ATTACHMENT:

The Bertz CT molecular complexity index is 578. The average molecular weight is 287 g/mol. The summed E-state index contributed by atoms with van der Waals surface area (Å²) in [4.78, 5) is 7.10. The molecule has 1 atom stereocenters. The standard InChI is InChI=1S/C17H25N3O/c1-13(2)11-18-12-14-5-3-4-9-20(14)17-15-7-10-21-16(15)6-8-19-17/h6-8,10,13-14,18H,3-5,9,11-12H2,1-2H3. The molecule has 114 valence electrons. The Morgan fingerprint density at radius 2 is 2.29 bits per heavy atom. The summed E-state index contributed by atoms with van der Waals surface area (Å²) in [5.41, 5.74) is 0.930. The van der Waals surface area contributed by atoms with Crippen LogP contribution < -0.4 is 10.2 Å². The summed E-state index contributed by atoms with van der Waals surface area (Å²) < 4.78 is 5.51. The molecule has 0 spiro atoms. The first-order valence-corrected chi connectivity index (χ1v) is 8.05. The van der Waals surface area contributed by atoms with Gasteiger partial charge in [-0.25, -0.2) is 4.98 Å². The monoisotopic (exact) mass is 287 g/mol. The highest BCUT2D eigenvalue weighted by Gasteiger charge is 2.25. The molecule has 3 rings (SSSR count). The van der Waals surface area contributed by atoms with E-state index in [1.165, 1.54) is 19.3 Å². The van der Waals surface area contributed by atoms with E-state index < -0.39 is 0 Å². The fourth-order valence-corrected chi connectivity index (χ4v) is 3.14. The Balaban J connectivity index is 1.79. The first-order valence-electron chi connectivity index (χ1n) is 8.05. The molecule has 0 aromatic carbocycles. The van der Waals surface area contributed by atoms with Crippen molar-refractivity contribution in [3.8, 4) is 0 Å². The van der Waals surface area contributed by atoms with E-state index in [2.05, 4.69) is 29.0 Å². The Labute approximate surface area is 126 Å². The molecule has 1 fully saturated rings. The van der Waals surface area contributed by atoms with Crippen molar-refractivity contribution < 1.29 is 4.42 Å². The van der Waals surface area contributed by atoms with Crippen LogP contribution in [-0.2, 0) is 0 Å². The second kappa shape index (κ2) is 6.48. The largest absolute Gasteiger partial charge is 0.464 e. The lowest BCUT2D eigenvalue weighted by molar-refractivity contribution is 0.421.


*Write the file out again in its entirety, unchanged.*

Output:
The Bertz CT molecular complexity index is 578. The average molecular weight is 287 g/mol. The summed E-state index contributed by atoms with van der Waals surface area (Å²) in [4.78, 5) is 7.10. The molecule has 1 atom stereocenters. The standard InChI is InChI=1S/C17H25N3O/c1-13(2)11-18-12-14-5-3-4-9-20(14)17-15-7-10-21-16(15)6-8-19-17/h6-8,10,13-14,18H,3-5,9,11-12H2,1-2H3. The molecule has 114 valence electrons. The Morgan fingerprint density at radius 2 is 2.29 bits per heavy atom. The summed E-state index contributed by atoms with van der Waals surface area (Å²) in [5.41, 5.74) is 0.930. The van der Waals surface area contributed by atoms with Crippen LogP contribution < -0.4 is 10.2 Å². The summed E-state index contributed by atoms with van der Waals surface area (Å²) < 4.78 is 5.51. The molecule has 0 spiro atoms. The first-order valence-corrected chi connectivity index (χ1v) is 8.05. The van der Waals surface area contributed by atoms with Gasteiger partial charge in [-0.25, -0.2) is 4.98 Å². The monoisotopic (exact) mass is 287 g/mol. The highest BCUT2D eigenvalue weighted by Gasteiger charge is 2.25. The molecule has 3 rings (SSSR count). The van der Waals surface area contributed by atoms with E-state index in [1.165, 1.54) is 19.3 Å². The van der Waals surface area contributed by atoms with E-state index < -0.39 is 0 Å². The fourth-order valence-corrected chi connectivity index (χ4v) is 3.14. The Balaban J connectivity index is 1.79. The first-order valence-electron chi connectivity index (χ1n) is 8.05. The molecule has 0 aromatic carbocycles. The van der Waals surface area contributed by atoms with Crippen molar-refractivity contribution in [3.8, 4) is 0 Å². The van der Waals surface area contributed by atoms with E-state index in [2.05, 4.69) is 29.0 Å². The Labute approximate surface area is 126 Å². The molecule has 1 fully saturated rings. The van der Waals surface area contributed by atoms with Crippen molar-refractivity contribution < 1.29 is 4.42 Å². The van der Waals surface area contributed by atoms with Crippen LogP contribution in [-0.2, 0) is 0 Å². The second kappa shape index (κ2) is 6.48. The largest absolute Gasteiger partial charge is 0.464 e. The lowest BCUT2D eigenvalue weighted by molar-refractivity contribution is 0.421.